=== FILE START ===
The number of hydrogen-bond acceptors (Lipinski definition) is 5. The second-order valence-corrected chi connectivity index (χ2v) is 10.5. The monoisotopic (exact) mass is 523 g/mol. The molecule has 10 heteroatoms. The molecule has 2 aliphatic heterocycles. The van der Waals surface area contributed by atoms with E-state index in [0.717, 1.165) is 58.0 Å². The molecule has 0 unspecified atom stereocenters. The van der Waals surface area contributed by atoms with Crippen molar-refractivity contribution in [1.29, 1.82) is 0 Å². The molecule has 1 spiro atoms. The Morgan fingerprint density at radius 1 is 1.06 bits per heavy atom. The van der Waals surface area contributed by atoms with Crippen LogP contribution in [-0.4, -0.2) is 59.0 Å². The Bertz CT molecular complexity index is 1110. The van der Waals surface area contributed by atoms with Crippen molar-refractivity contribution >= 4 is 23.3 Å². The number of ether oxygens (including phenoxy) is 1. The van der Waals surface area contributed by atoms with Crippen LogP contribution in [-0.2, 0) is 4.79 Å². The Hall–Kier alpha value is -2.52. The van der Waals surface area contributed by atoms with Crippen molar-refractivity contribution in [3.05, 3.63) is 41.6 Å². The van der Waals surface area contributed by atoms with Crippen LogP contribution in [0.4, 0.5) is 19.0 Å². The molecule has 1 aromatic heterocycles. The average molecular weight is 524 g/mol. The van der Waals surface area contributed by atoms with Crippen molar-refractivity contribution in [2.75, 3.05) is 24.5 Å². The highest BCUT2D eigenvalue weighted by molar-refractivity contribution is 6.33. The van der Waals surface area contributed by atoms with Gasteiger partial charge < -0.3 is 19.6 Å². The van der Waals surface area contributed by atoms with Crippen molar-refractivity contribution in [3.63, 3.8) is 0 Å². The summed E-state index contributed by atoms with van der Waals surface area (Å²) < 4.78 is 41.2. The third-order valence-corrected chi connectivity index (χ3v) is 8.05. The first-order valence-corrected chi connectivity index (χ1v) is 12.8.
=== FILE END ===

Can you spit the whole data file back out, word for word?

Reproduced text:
The number of hydrogen-bond acceptors (Lipinski definition) is 5. The second-order valence-corrected chi connectivity index (χ2v) is 10.5. The monoisotopic (exact) mass is 523 g/mol. The molecule has 10 heteroatoms. The molecule has 2 aliphatic heterocycles. The van der Waals surface area contributed by atoms with E-state index in [0.717, 1.165) is 58.0 Å². The molecule has 0 unspecified atom stereocenters. The van der Waals surface area contributed by atoms with Crippen molar-refractivity contribution in [1.29, 1.82) is 0 Å². The molecule has 1 spiro atoms. The Morgan fingerprint density at radius 1 is 1.06 bits per heavy atom. The van der Waals surface area contributed by atoms with Crippen LogP contribution in [-0.4, -0.2) is 59.0 Å². The Bertz CT molecular complexity index is 1110. The van der Waals surface area contributed by atoms with Crippen molar-refractivity contribution >= 4 is 23.3 Å². The number of ether oxygens (including phenoxy) is 1. The van der Waals surface area contributed by atoms with Crippen LogP contribution in [-0.2, 0) is 4.79 Å². The Hall–Kier alpha value is -2.52. The van der Waals surface area contributed by atoms with Crippen molar-refractivity contribution in [3.05, 3.63) is 41.6 Å². The van der Waals surface area contributed by atoms with Crippen LogP contribution in [0.4, 0.5) is 19.0 Å². The molecule has 1 aromatic heterocycles. The average molecular weight is 524 g/mol. The van der Waals surface area contributed by atoms with Crippen molar-refractivity contribution in [2.75, 3.05) is 24.5 Å². The highest BCUT2D eigenvalue weighted by molar-refractivity contribution is 6.33. The van der Waals surface area contributed by atoms with Gasteiger partial charge < -0.3 is 19.6 Å². The van der Waals surface area contributed by atoms with Crippen molar-refractivity contribution in [3.63, 3.8) is 0 Å². The summed E-state index contributed by atoms with van der Waals surface area (Å²) < 4.78 is 41.2. The third-order valence-corrected chi connectivity index (χ3v) is 8.05. The first-order valence-corrected chi connectivity index (χ1v) is 12.8.